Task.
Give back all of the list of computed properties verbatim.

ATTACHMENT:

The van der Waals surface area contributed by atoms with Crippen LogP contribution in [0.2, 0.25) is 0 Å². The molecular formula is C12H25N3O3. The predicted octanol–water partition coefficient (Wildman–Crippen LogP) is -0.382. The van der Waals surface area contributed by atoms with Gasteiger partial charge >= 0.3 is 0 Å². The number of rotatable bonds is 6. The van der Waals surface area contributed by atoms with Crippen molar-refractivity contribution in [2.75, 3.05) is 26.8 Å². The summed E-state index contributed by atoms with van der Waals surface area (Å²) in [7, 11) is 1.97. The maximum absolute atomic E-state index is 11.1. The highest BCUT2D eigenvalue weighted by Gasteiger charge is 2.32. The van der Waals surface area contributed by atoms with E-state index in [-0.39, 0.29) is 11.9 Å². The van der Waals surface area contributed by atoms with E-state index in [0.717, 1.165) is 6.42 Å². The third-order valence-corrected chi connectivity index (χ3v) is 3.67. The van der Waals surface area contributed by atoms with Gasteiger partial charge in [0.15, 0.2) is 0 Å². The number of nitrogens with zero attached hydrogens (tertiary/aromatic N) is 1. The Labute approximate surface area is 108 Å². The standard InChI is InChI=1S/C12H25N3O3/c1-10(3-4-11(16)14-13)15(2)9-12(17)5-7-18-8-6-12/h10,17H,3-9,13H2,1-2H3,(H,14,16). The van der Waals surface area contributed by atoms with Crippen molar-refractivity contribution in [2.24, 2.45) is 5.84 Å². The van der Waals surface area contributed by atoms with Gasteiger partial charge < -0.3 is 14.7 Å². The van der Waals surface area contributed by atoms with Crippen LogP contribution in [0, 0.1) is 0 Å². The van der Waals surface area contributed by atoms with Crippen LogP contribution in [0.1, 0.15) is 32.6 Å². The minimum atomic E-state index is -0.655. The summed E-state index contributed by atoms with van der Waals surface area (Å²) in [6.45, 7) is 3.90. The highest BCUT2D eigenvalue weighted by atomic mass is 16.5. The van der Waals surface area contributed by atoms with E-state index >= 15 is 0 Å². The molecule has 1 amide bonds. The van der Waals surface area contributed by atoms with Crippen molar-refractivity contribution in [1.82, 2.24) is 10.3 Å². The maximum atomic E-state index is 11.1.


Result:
The van der Waals surface area contributed by atoms with Crippen LogP contribution in [0.2, 0.25) is 0 Å². The molecular formula is C12H25N3O3. The predicted octanol–water partition coefficient (Wildman–Crippen LogP) is -0.382. The van der Waals surface area contributed by atoms with Gasteiger partial charge >= 0.3 is 0 Å². The number of rotatable bonds is 6. The van der Waals surface area contributed by atoms with Crippen molar-refractivity contribution in [2.75, 3.05) is 26.8 Å². The summed E-state index contributed by atoms with van der Waals surface area (Å²) in [7, 11) is 1.97. The maximum absolute atomic E-state index is 11.1. The highest BCUT2D eigenvalue weighted by Gasteiger charge is 2.32. The van der Waals surface area contributed by atoms with E-state index in [-0.39, 0.29) is 11.9 Å². The van der Waals surface area contributed by atoms with E-state index in [0.717, 1.165) is 6.42 Å². The third-order valence-corrected chi connectivity index (χ3v) is 3.67. The van der Waals surface area contributed by atoms with Gasteiger partial charge in [0.15, 0.2) is 0 Å². The number of nitrogens with zero attached hydrogens (tertiary/aromatic N) is 1. The Labute approximate surface area is 108 Å². The standard InChI is InChI=1S/C12H25N3O3/c1-10(3-4-11(16)14-13)15(2)9-12(17)5-7-18-8-6-12/h10,17H,3-9,13H2,1-2H3,(H,14,16). The van der Waals surface area contributed by atoms with Crippen molar-refractivity contribution in [2.24, 2.45) is 5.84 Å². The van der Waals surface area contributed by atoms with Gasteiger partial charge < -0.3 is 14.7 Å². The van der Waals surface area contributed by atoms with Crippen LogP contribution in [0, 0.1) is 0 Å². The van der Waals surface area contributed by atoms with Crippen LogP contribution in [0.1, 0.15) is 32.6 Å². The minimum atomic E-state index is -0.655. The summed E-state index contributed by atoms with van der Waals surface area (Å²) in [6.45, 7) is 3.90. The highest BCUT2D eigenvalue weighted by atomic mass is 16.5. The van der Waals surface area contributed by atoms with E-state index >= 15 is 0 Å². The molecule has 1 amide bonds. The van der Waals surface area contributed by atoms with Crippen molar-refractivity contribution in [1.82, 2.24) is 10.3 Å². The maximum atomic E-state index is 11.1.